Being a parent is hard work under any circumstances, but being a parent with a disability presents a unique set of challenges that not everyone understands. Every parent desires the same things for their child such as health, happiness and to feel loved. For those who are new to parenting, welcome to the club.
Here are a few tips to help transition you into full-fledged parenthood.
Step 1: Know Your Rights
Let’s face it, parenting has its challenges. As a parent with a disability, it's important for you to know your rights. Whether it's your biological or adoptive child, and whether you are starting a family, blending a family or taking on the task of parenting solo, be sure to take a closer look at what legal protections exist. This can help you avoid the pitfalls that many parents, regardless of whether or not they have a disability, might encounter as they raise a child.
Step 2: Prepare Your Home
Prepping your home for the arrival of a child of any age is that boundaryless realm that is the same for every parent. General preparation should focus on danger remediation with the minor details based on the age and needs of the child.
Check your smoke detectors. It’s a good idea to replace smoke detector backup batteries. Now is also a great time to review any fire escape routes and make sure they adequately accommodate your new addition.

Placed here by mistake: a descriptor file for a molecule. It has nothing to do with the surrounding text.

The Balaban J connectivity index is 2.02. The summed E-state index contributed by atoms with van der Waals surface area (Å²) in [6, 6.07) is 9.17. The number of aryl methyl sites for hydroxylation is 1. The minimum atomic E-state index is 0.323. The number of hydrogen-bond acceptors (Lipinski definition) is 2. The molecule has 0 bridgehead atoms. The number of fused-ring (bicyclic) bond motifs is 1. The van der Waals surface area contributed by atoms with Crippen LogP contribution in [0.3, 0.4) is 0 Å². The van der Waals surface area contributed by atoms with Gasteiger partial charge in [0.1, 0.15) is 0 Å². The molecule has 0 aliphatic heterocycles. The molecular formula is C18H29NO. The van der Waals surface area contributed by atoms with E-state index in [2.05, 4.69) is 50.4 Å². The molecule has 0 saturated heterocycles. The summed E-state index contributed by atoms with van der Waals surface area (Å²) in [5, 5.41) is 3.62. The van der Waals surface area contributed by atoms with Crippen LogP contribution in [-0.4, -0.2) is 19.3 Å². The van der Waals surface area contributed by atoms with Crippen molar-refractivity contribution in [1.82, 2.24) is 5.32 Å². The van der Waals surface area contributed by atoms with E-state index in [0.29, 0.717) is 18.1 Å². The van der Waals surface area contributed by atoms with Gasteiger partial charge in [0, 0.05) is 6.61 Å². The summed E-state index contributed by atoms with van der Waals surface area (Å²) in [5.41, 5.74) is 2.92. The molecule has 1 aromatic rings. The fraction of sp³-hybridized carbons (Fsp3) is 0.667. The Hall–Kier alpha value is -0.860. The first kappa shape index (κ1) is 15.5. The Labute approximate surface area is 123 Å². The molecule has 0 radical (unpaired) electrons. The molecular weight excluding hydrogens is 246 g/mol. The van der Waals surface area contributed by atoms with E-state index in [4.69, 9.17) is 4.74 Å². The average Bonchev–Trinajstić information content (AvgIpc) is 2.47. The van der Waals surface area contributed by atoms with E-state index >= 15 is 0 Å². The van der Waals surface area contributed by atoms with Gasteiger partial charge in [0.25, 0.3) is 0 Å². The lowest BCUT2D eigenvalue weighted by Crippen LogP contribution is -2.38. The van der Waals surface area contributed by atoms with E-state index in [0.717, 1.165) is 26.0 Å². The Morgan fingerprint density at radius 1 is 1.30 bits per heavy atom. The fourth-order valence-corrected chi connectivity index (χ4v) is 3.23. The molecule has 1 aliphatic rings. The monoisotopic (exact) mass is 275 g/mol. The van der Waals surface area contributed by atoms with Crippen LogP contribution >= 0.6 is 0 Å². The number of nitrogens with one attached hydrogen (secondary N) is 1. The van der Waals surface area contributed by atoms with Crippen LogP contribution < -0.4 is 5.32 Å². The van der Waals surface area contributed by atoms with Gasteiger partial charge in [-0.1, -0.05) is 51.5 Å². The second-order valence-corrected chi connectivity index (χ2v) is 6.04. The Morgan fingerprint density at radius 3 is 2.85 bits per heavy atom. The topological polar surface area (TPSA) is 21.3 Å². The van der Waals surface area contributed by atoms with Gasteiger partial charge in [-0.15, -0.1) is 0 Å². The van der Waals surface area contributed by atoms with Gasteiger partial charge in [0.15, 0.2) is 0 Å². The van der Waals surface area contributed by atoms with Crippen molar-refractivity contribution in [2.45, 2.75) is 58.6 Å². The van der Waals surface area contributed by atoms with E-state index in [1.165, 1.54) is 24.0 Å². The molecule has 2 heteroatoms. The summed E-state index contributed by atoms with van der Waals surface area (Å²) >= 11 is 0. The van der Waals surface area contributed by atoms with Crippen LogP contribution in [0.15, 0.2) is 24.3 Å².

Service or replace fire extinguishers. If you do have fire extinguishers, you may already know that they don’t last forever. If you don’t have them, now is the time to get them. In addition to the kitchen, it’s a good idea to place one near the doorway of the room where your furnace is located, as well as in the child’s room.
Install carbon monoxide detectors. If you don’t already have these life-saving items, you should. Carbon monoxide is colorless and odorless, and affects children much faster than adults. These are inexpensive and plug into a standard outlet in most cases. Be sure to test these each time you test your smoke detectors.
Use outlet covers and cabinet locks. These handy little devices keep tiny fingers from getting shocked, pinched, or worse. They can also help you limit access to medicines, cleaners and other substances that you may need to keep low to accommodate your own needs.
Secure heavy objects. While many dressers, TV stands and other objects that pose a high risk of tipping over now come with warning labels, some new parents might opt for using older models. Make sure you consider and secure any items in your home that are at risk of tipping over on your child.
Step 3: Find Support
It’s important for any new parent to have a support network that falls outside of others who know and love your child. Everyone is entitled to feelings of frustration, whether it is with the child or your own expectations of how things should be, without having those feelings come back to haunt you at a later date. Having someone who understands exactly what you are going through can make all the difference on the difficult days and sharing your joy with them will make the good days even better.
Becoming a parent is scary, but you’re not alone. Know that there are people out there just like you, and that the basics of being a good parent are the same for everyone.